Use this URL to cite or link to this record in EThOS: http://ethos.bl.uk/OrderDetails.do?uin=uk.bl.ethos.721376
Title: Warm, competent, or both? : trait perception in friendship, acquaintanceship, siblings, and romantic relationship : explicit, implicit, and transgression studies
Author: Chittham, Phakkanun
Awarding Body: University of Essex
Current Institution: University of Essex
Date of Award: 2017
Availability of Full Text:
Access from EThOS:
Full text unavailable from EThOS. Please try the link below.
Access from Institution:
Abstract:
The findings regarding trait preference or what we find desirable in a relationship partner such as a friend, a romantic partner, or a colleague are abundant. However, the evidence from the actual choice paradigm is not as substantial. Thus, the thesis focused on the established relationships by asking participants to report personality of their real partners. The studies included friendship, acquaintanceship, long-term romantic relationship, and sibling relation because these relationships are common. Given the predominance of close friendship, it was used as the comparison point. Closeness was tested if it could differentiate the relationships and influenced trait perception. The findings suggested that romantic partner showed a greater closeness compared to close friend, but the trait perception was similar. Between close friend and sibling, the former was deemed closer. However, no difference in trait perception was found. As predicted, the contrast was clearer when close friend was compared to acquaintance. Close friend was perceived as significantly closer, also more competent and warmer. Personality traits were organized into two groups. The first is warmth or social-oriented qualities such as caring and sociable. The second is competence or task-oriented attributes such as capable and skilled. Hence, the two groups of traits were also compared. In terms of the importance of warmth and competence, the relationship partners were not consistently perceived as higher in warmth than competence. This implied that warmth was not necessarily more important than competence as the previous studies suggested.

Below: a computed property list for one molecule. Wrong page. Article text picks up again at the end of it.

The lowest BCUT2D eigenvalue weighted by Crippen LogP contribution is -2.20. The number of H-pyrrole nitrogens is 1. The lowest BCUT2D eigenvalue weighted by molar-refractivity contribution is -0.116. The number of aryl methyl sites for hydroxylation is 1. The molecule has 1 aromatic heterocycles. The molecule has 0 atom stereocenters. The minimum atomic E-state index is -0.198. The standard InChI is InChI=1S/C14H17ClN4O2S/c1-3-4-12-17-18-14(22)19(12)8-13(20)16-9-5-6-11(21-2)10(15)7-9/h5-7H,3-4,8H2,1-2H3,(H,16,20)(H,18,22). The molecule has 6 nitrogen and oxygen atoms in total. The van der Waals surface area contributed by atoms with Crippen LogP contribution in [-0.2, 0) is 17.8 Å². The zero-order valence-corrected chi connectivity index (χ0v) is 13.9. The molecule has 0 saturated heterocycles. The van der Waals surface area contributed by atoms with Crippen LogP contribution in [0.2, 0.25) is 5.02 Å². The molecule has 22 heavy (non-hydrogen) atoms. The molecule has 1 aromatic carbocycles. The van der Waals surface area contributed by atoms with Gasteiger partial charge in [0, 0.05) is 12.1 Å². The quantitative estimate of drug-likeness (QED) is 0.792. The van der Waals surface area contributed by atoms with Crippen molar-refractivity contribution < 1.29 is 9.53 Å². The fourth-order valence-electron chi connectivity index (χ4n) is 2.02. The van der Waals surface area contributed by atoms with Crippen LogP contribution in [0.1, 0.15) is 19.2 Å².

Supervisor: Not available Sponsor: Not available
Qualification Name: Thesis (Ph.D.) Qualification Level: Doctoral
EThOS ID: uk.bl.ethos.721376  DOI: Not available
Keywords: BF Psychology
Share: